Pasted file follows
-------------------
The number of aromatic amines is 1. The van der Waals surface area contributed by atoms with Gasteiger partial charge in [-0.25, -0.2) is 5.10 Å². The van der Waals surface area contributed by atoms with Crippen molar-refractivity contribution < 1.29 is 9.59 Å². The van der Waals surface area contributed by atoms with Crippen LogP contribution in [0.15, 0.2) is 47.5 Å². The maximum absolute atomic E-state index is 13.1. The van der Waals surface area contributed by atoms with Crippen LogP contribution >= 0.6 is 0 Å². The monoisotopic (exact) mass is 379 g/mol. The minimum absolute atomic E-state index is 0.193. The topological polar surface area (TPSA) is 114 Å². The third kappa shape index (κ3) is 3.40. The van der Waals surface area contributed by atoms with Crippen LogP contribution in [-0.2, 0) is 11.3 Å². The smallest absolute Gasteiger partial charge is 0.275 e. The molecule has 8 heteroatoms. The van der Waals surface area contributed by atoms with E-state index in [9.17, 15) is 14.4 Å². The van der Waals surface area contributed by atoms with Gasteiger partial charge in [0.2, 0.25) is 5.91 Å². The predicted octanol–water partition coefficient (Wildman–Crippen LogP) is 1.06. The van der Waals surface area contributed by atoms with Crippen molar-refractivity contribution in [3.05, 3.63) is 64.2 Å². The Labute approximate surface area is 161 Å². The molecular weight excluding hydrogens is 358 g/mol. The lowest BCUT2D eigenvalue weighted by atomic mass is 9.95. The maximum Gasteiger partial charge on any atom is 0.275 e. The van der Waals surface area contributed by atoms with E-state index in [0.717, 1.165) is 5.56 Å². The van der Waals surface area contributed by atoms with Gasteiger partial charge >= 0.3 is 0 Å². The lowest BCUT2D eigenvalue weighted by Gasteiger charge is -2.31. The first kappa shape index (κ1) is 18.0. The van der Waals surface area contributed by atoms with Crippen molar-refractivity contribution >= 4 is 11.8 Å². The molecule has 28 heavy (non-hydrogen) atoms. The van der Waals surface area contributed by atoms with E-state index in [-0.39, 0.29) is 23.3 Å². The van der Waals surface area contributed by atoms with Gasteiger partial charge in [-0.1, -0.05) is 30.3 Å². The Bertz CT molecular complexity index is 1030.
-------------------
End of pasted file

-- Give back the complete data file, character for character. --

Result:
The number of aromatic amines is 1. The van der Waals surface area contributed by atoms with Gasteiger partial charge in [-0.25, -0.2) is 5.10 Å². The van der Waals surface area contributed by atoms with Crippen molar-refractivity contribution < 1.29 is 9.59 Å². The van der Waals surface area contributed by atoms with Crippen LogP contribution in [0.15, 0.2) is 47.5 Å². The maximum absolute atomic E-state index is 13.1. The van der Waals surface area contributed by atoms with Crippen LogP contribution >= 0.6 is 0 Å². The monoisotopic (exact) mass is 379 g/mol. The minimum absolute atomic E-state index is 0.193. The topological polar surface area (TPSA) is 114 Å². The third kappa shape index (κ3) is 3.40. The van der Waals surface area contributed by atoms with Crippen LogP contribution in [-0.2, 0) is 11.3 Å². The smallest absolute Gasteiger partial charge is 0.275 e. The molecule has 8 heteroatoms. The van der Waals surface area contributed by atoms with E-state index in [9.17, 15) is 14.4 Å². The van der Waals surface area contributed by atoms with Gasteiger partial charge in [0.2, 0.25) is 5.91 Å². The predicted octanol–water partition coefficient (Wildman–Crippen LogP) is 1.06. The van der Waals surface area contributed by atoms with Crippen molar-refractivity contribution in [3.05, 3.63) is 64.2 Å². The Labute approximate surface area is 161 Å². The molecular weight excluding hydrogens is 358 g/mol. The lowest BCUT2D eigenvalue weighted by atomic mass is 9.95. The maximum Gasteiger partial charge on any atom is 0.275 e. The van der Waals surface area contributed by atoms with E-state index in [0.717, 1.165) is 5.56 Å². The van der Waals surface area contributed by atoms with Gasteiger partial charge >= 0.3 is 0 Å². The lowest BCUT2D eigenvalue weighted by Gasteiger charge is -2.31. The first kappa shape index (κ1) is 18.0. The van der Waals surface area contributed by atoms with Crippen molar-refractivity contribution >= 4 is 11.8 Å². The molecule has 28 heavy (non-hydrogen) atoms. The van der Waals surface area contributed by atoms with E-state index in [-0.39, 0.29) is 23.3 Å². The van der Waals surface area contributed by atoms with Gasteiger partial charge in [-0.1, -0.05) is 30.3 Å². The Bertz CT molecular complexity index is 1030.